We have created a rule that will send a copy of any message containing the word Contoso to the mailbox you chose. I have created a mailbox named Contoso on my test system, and use that as a dedicated repository.

However, this violates the policy of limiting Inbox storage to one year. You could avoid this by not applying the mailbox-retention policy to the Contoso mailbox. In a real-world situation, the Contoso mailbox probably would also receive some unwanted messages, such as spam and copies of irrelevant messages that were sent to the entire company.

With this in mind, we will apply the Inbox retention policy to the Contoso mailbox . We'll also create a mailbox-level rule that will move any messages related to the Contoso project to the Contoso folder, where they will be retained for five years. To do so:

  1. Log in as the owner of the Contoso mailbox and open Outlook 2007.

  2. Select Rules and Alerts from the Tools menu. Outlook will display the Rules and Alerts properties sheet.

  3. Before you actually create a rule, I recommend performing an upgrade of the rules engine. So now click Options to display this dialog box, shown in Figure 12.
  4. Exchange 2007 Rules engine
    Figure 12: If you're running Outlook 2007 or newer, you should upgrade the Rules engine.

  5. Unless you use an older version of Microsoft Outlook, click Upgrade Now so that your rules perform better.
  6. When the rules engine update is complete, click OK to return to the Rules and Alerts properties sheet.
  7. Click New Rule to display the Rules wizard.
  8. Select Move Messages with Specific Words in the Subject to a Folder, as shown in Figure 13. Notice that the words Specific Words and Specified are hyperlinked.
  9. Move Messages with Specified Words to a folder
    Figure 13: Select Move Messages with Specific Words in the Subject to a Folder.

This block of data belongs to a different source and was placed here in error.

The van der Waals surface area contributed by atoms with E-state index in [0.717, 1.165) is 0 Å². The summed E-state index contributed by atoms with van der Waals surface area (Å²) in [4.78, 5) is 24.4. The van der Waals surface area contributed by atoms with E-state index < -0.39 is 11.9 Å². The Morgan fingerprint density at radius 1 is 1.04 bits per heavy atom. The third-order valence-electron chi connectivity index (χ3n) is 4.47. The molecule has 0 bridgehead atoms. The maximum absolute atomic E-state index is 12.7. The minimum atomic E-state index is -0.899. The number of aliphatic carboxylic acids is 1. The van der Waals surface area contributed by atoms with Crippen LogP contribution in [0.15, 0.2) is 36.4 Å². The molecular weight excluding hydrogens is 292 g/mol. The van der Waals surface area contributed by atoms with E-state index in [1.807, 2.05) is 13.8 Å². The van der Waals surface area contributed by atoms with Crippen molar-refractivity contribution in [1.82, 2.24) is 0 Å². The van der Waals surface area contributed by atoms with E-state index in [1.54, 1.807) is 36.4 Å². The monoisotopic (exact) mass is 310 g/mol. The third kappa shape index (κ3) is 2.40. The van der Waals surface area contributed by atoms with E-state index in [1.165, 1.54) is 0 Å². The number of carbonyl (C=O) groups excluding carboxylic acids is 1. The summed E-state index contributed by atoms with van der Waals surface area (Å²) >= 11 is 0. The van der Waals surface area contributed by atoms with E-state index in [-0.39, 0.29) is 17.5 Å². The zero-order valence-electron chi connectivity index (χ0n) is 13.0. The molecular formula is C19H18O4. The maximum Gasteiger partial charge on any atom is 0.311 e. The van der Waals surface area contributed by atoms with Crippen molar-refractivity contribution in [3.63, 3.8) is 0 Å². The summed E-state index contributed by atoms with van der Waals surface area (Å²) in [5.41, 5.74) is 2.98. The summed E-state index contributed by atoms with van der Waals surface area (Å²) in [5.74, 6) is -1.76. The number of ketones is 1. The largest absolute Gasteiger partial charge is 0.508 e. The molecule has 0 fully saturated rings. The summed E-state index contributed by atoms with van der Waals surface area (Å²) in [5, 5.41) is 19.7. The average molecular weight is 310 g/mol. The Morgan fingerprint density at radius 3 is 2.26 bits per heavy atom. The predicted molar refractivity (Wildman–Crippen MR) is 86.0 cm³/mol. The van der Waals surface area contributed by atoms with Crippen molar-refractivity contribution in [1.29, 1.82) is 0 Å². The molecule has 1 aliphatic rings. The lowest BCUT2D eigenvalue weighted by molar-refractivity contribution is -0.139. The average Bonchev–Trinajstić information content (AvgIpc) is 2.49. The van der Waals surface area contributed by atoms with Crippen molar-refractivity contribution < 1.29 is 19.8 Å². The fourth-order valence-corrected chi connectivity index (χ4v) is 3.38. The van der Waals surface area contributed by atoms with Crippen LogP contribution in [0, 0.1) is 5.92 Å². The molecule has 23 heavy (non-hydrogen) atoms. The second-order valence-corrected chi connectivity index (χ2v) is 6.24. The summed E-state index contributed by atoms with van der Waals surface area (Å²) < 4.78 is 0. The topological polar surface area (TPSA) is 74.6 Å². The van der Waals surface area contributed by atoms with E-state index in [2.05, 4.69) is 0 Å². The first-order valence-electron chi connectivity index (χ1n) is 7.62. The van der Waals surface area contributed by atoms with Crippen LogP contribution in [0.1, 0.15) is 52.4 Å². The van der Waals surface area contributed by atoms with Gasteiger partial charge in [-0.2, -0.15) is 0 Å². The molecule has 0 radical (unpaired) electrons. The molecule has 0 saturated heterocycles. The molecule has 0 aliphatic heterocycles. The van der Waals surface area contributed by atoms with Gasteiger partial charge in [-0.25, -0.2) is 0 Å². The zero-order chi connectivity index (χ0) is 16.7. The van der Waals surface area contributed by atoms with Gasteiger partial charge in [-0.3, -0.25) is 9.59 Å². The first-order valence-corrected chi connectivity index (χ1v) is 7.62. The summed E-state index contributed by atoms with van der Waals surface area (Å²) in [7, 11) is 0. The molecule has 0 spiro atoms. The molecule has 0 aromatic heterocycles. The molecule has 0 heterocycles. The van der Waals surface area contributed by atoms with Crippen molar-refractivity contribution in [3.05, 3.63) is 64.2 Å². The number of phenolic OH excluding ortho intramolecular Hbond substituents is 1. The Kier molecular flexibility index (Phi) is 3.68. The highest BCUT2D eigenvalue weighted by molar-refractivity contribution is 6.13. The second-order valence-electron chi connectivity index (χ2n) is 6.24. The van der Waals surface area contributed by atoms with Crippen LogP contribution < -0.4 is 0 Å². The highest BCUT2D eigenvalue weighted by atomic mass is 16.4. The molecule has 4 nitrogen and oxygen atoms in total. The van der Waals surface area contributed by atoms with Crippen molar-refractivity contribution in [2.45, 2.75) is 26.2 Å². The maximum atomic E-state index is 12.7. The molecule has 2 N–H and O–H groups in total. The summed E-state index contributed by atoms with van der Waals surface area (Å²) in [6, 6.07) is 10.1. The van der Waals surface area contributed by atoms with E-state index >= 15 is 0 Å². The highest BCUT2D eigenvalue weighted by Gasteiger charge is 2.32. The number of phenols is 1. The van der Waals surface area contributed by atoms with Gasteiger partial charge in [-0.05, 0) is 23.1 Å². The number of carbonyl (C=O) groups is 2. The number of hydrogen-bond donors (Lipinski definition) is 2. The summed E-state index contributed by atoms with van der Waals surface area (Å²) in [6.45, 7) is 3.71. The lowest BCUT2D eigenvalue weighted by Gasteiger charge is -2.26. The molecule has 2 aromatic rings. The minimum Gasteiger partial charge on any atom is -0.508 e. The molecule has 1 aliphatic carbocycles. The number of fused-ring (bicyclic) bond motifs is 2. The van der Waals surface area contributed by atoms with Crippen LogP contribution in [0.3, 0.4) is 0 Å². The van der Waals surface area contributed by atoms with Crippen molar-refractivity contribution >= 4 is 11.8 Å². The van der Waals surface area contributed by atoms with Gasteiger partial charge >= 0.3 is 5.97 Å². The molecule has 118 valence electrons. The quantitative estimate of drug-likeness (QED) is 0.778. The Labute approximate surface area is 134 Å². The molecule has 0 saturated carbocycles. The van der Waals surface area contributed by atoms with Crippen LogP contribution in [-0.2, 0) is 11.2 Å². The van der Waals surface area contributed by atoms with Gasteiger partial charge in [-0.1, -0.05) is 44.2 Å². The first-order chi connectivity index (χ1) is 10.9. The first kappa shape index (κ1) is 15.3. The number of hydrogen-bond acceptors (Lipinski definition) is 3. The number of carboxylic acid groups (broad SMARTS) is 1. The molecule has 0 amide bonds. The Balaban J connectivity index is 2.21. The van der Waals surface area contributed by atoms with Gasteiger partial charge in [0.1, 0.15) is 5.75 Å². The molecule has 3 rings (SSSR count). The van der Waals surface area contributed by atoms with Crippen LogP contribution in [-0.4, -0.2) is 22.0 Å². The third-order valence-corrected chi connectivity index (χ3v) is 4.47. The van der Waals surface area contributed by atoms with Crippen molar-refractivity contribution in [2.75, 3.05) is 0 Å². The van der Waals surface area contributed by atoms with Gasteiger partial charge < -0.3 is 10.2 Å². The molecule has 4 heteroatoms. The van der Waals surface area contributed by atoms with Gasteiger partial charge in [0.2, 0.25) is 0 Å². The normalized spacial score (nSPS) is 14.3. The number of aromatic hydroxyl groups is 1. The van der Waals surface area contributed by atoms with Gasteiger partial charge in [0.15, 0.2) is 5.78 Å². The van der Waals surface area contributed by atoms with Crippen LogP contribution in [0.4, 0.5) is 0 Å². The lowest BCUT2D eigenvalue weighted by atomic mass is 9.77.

10. Click on the Specific Words hyperlink and enter Contoso project.
  11. Click on the Specified hyperlink to see a list of all available folders.
  12. Select the Contoso folder and click OK.
  13. Click Finish to create the rule.

Moving copies of messages to a managed folder

There are a couple ways to create a managed folder and use it as a repository for copies of messages related to the Contoso project.

  • Create a public folder that can be emailed, allowing you to configure an Exchange 2007 transport rule so messages are sent to a public folder's email address directly. You then only need to setup a retention policy and necessary folder permissions.
  • Deliver the messages to a regular Exchange mailbox and then move them to a public folder. This involves a bit more work, but it tends to be more secure, since only the dedicated account whose mailbox is being used to collect copies needs permission to access the public folder.

If you use a dedicated mailbox to collect messages, and then deliver them to an Exchange public folder, you can use the same type of Microsoft Outlook rule demonstrated earlier. However, the difference is that when you tell the system to move messages to a public folder that you select, rather than to a managed folder.

Email archiving and retention with Exchange 2007 managed folders

 Home: Introduction
 Step 1: Create Exchange 2007 managed folders for email retention
 Step 2: Define email-retention limits for Exchange 2007 managed folders
 Step 3: Set email storage quota limits on Exchange 2007 folders
 Step 4: Configure transport rules to auto-archive Exchange 2007 email
 Step 5: Use Exchange 2007 public folders for extended email archiving

Brien M. Posey, MCSE
Brien M. Posey, MCSE, is a Microsoft Most Valuable Professional for his work with Exchange Server, and has previously received Microsoft's MVP award for Windows Server and Internet Information Server (IIS). Brien has served as CIO for a nationwide chain of hospitals and was once responsible for the Department of Information Management at Fort Knox. As a freelance technical writer, Brien has written for Microsoft, TechTarget, CNET, ZDNet, MSD2D, Relevant Technologies and other technology companies. You can visit Brien's personal Web site at